Ceasefire agreements between Houthis and Saudi coalition have rarely held up in deadlocked six-year conflict in Yemen.
Children made up one-quarter of civilian casualties over the last three years in Yemen’s war between Houthi rebels and the internationally recognised government.
More than 2,300 children were killed between 2018 and 2020, Save the Children said in a new study on Tuesday. However, the aid agency said the actual toll is likely to be much higher.
“This is a man-made disaster resulting from a conflict that is being waged with near-complete disregard for the wellbeing and safety of the civilian population,” Gabriella Waaijman, global humanitarian director for Save the Children, said.
“Almost every day we hear of children and families caught up in the fighting, often paying with their lives.”
Save the Children’s report comes on the heels of a UNICEF statement issued on Saturday, saying eight children were killed and 33 wounded this month alone.
Philippe Duamelle, UNICEF’s representative to Yemen, said the casualties happened in several areas including the provinces of Taiz and Hodeidah, where fighting between forces of the internationally recognised government and Iran-aligned Houthi rebels has recently intensified.
On Monday, Saudi Arabia offered their Houthi rivals a ceasefire plan that includes the reopening of Sanaa international airport, which has been under siege for almost six years. The Houthis downplayed the offer, claiming it did not offer anything new.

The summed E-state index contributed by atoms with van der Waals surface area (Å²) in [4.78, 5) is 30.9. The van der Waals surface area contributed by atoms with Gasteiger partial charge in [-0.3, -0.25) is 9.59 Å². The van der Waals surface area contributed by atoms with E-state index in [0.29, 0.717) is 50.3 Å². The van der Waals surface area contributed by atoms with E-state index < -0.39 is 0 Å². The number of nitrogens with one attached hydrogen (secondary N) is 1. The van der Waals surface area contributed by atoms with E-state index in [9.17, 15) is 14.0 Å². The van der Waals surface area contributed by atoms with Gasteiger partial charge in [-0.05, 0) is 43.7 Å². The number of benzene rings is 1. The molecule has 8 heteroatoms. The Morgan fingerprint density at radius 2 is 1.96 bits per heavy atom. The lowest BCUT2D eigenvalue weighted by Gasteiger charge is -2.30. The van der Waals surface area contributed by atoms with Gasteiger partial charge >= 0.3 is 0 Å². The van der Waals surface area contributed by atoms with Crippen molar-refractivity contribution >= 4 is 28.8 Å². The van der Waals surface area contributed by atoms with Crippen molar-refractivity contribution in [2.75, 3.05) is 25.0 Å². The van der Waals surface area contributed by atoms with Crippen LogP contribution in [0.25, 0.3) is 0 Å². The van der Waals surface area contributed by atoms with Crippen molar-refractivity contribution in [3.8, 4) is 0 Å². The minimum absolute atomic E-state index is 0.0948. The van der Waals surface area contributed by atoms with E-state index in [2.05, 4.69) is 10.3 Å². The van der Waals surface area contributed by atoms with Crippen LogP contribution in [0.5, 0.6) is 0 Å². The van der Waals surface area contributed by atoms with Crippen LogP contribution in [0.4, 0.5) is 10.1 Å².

“All parties to the conflict must fully implement a ceasefire as soon as possible,” said Joubert.
“The ceasefire should be used to work towards a sustainable peace and a political solution to this war – it’s the only way to truly end this humanitarian catastrophe.”
Like other relief agencies, the London-based Save the Children deplored plummeting funding levels for relief efforts in the war-stricken country.
The group said its funds for aid to children in Yemen has dropped by more than 40 percent compared with last year.
“If the UN’s predictions are correct, the worst famine in decades could kill hundreds of thousands of children. We must do everything we can to prevent this from happening,” said President and CEO Janti Soeripto.
Since the Saudi Arabia-led coalition militarily intervened in Yemen in March 2015, tens of thousands of people have been killed and much of the impoverished country’s infrastructure has been destroyed.
The military intervention came after the Houthis removed the internationally recognised government in late 2014 and captured vast swathes of the country’s territory.
Now mired in deadlock, the war has killed about 130,000 people – including more than 12,000 civilians – and spawned the world’s worst humanitarian crisis in a country that was already the Arab world’s most impoverished nation.
The United States has been keen to stop the war in Yemen. Earlier this month, the US envoy for Yemen, Tim Lenderking, urged the Houthis to accept his ceasefire proposal.
However, the rebels are still pushing aggressively to take the government stronghold of Marib, in central Yemen.